New Reports Show 12-Grade Reading Scores the Lowest Since 1992
The National Association of Manufacturers (NAM), the National Assessment Governing Board, and education leaders have released two 12th-grade reports from The Nation’s Report Card showing that 12th-grade reading scores are the lowest since 1992 and less than one-fourth of students score at or above the proficient level.
NAM President John Engler warned that current achievement scores are disheartening, and act as further evidence of the increasing need to reform the nation’s high schools. Industry needs young people who can adapt to today’s high-tech workplaces, he said, but the skills needed to compete in those workplaces are the ones that today’s graduates are having the hardest time achieving–math, reading, and science.
The two reports–“The Nation’s Report Card: 12th-Grade Reading and Mathematics 2005” and “The Nation’s Report Card: America’s High School Graduates”–show that while, on average, high school graduates are taking more challenging courses and earning higher grades during high school, it hasn’t translated to better achievement scores on the 2005 National Assessment of Educational Progress (NAEP), according to The Nation’s Report Card.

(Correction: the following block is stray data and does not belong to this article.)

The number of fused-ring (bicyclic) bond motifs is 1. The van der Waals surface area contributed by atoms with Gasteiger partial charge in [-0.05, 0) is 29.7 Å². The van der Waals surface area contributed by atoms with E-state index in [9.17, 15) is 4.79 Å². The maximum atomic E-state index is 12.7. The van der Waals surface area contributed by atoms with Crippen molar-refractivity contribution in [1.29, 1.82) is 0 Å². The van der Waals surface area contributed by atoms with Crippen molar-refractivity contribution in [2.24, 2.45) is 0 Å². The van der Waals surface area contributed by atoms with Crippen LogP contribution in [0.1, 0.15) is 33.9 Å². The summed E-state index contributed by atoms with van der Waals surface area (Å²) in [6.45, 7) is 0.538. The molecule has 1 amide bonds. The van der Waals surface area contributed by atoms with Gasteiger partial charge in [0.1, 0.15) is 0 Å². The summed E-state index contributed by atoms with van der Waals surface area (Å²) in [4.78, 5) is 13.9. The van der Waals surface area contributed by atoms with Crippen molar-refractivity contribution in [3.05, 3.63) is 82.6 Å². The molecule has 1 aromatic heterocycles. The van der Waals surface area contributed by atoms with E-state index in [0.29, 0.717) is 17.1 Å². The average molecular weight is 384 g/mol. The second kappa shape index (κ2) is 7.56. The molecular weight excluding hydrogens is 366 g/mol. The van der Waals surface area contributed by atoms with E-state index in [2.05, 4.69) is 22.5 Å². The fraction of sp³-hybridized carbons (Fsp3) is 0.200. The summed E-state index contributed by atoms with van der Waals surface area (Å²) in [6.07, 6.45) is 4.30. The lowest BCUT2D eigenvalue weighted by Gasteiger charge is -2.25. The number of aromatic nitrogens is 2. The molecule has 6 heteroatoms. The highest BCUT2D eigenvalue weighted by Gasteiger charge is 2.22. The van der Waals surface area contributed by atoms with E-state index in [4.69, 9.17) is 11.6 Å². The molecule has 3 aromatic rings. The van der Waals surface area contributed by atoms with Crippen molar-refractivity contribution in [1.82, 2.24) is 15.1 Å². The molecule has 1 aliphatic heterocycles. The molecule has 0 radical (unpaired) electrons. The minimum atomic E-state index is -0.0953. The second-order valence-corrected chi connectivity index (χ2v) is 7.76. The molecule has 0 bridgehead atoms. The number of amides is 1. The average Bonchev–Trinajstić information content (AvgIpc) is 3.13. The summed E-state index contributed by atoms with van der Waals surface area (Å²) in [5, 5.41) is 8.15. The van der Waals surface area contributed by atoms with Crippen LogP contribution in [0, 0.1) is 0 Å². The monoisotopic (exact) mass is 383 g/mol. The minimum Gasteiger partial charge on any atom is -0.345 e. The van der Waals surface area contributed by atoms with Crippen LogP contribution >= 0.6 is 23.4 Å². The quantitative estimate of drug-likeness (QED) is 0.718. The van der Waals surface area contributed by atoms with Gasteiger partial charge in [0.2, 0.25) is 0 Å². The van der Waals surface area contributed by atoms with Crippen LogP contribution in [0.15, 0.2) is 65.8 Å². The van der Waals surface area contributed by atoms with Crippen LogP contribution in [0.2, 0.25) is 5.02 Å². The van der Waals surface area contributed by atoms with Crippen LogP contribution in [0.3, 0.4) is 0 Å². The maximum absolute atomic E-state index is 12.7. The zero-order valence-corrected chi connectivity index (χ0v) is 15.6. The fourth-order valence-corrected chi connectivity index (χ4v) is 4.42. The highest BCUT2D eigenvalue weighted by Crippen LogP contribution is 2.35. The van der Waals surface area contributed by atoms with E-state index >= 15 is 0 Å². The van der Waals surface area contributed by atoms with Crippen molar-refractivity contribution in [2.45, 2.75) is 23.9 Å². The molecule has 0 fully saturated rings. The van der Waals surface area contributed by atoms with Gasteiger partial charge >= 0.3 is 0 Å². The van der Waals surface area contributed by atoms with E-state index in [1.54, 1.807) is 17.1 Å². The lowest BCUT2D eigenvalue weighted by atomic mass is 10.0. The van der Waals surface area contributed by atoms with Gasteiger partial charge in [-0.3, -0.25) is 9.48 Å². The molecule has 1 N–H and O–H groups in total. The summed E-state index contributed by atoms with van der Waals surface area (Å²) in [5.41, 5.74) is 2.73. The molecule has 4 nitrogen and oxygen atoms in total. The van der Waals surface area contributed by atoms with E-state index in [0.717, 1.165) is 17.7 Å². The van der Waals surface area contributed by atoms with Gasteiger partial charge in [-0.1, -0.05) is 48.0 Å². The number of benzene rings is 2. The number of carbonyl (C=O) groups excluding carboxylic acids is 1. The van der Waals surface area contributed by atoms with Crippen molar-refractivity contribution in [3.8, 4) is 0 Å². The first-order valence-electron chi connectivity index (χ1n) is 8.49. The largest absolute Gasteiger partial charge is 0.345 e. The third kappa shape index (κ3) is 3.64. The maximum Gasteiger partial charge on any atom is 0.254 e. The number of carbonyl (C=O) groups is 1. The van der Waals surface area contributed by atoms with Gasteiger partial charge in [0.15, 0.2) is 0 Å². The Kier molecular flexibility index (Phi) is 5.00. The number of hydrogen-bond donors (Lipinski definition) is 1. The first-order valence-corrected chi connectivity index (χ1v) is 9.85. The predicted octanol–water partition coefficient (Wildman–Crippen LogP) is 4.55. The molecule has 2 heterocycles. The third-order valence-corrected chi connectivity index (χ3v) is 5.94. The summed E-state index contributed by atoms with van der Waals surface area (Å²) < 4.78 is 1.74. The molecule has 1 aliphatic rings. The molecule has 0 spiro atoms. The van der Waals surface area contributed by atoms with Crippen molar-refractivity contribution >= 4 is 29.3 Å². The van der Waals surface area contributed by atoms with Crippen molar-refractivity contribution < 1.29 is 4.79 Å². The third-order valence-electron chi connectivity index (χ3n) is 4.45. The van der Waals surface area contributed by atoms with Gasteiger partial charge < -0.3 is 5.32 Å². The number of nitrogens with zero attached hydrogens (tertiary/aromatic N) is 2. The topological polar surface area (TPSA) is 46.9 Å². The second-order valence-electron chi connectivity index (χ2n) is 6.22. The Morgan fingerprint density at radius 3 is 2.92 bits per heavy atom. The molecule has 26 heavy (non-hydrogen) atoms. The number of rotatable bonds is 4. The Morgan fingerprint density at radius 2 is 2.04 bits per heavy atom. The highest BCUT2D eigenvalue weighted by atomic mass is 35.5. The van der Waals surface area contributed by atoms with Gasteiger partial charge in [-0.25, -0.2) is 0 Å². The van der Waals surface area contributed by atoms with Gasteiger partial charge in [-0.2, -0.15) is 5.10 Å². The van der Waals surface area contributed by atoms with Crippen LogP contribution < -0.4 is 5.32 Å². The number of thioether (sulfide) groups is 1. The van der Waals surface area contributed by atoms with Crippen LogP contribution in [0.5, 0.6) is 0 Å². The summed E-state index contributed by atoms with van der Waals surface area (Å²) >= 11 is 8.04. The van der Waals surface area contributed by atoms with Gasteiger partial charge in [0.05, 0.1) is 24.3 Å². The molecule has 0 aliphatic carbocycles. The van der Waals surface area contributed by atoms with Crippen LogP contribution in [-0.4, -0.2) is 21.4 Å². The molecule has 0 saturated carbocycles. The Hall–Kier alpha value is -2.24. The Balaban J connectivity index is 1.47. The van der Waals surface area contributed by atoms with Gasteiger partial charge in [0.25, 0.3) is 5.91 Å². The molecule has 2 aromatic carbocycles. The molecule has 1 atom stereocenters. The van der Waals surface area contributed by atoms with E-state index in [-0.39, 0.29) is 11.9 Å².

Engler expressed pointed concern over the fact that the average 12-grade reading score was the lowest since 1992, and that less than one-quarter of 12th graders scored at or above the proficient level in math. He points out that the disappointing scores echo the “skills gap” manufacturers are facing–in short, an unprecedented and unmet demand for workers with the manufacturing know-how needed to succeed.
In the global marketplace, said Engler, the American economy and way of life hinges on the country’s ability to remain competitive through smart minds, skilled workers, and innovative thinkers. All Americans should feel concerned if the education system isn’t providing students with these skills.
On a positive note, Engler added that business has long understood that what gets measured gets better.
The 2005 NAEP assessments in reading and math were administered by the National Center for Education Statistics to a nationally representative sample of over 21,000 high school seniors in 900 schools. Information from high school transcripts also was collected for 26,000 graduates from about 640 public schools and 80 private schools.
NAM is the nation’s largest industrial trade association, representing small and large manufacturers in every industrial sector and in all 50 states. Headquartered in Washington, DC, the NAM has 11 additional offices across the country.